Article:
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University of Notre Dame drops out as host of first presidential debate, citing coronavirus

The event will now be jointly hosted in Ohio by Case Western Reserve University and Cleveland Clinic

Updated: July 28, 2020 - 10:58am

The first 2020 presidential election debate has shifted from Indiana to Ohio because the University of Notre Dame has withdrawn from serving as the venue due to coronavirus-related reasons.

Incumbent Republican Donald Trump and presumptive Democratic nominee Joe Biden will now face off in the Buckeye State where the September 29 political spectacle will be jointly hosted by Case Western Reserve University and Cleveland Clinic at the institutions' Health Education Campus.

According to the University of Notre Dame, President Rev. John I. Jenkins, explained that the move to bow out comes "because the necessary health precautions would have greatly diminished the educational value of hosting the debate on our campus."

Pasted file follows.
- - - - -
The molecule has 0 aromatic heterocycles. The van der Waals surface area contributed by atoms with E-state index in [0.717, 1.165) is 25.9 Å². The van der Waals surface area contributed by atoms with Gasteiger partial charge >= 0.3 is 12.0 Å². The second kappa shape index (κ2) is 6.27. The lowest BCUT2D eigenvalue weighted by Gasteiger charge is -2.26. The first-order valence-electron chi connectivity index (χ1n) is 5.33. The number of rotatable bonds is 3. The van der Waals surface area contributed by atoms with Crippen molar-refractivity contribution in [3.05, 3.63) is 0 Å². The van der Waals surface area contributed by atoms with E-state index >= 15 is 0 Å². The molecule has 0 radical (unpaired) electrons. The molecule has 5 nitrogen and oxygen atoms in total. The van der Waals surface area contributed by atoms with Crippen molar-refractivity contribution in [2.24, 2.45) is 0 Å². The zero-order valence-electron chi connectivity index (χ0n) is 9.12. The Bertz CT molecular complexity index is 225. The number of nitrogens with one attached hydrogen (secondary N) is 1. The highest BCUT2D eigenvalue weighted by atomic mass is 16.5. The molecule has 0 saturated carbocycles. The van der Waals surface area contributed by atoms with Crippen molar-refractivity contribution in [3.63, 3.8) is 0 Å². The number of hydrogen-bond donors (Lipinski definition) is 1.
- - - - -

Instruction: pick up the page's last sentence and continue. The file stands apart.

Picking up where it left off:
"In a letter earlier today to the Notre Dame community, Father Jenkins said that 'the inevitable reduction in student attendance in the debate hall, volunteer opportunities and ancillary educational events undermined the primary benefit of hosting — to provide our students with a meaningful opportunity to engage in the American political process,'" the university noted.

The Executive Committee of the University's Board of Trustees fully backed Jenkins move according to Notre Dame. 

“We are honored to host this presidential debate at our shared Health Education Campus,” Cleveland Clinic CEO and President Tom Mihaljevic, M.D. and Case Western Reserve University President Barbara R. Snyder declared in a joint statement posted by Cleveland Clinic. “This pandemic has highlighted the critical importance of health care and scientific discovery in unprecedented ways. To have the presidential candidates discuss these issues in our innovative learning space represents a tremendous opportunity for both institutions – and our entire region.”

According to Johns Hopkins University there have been more than 4.2 million confirmed coronavirus cases in the U.S. and more than 147,000 deaths.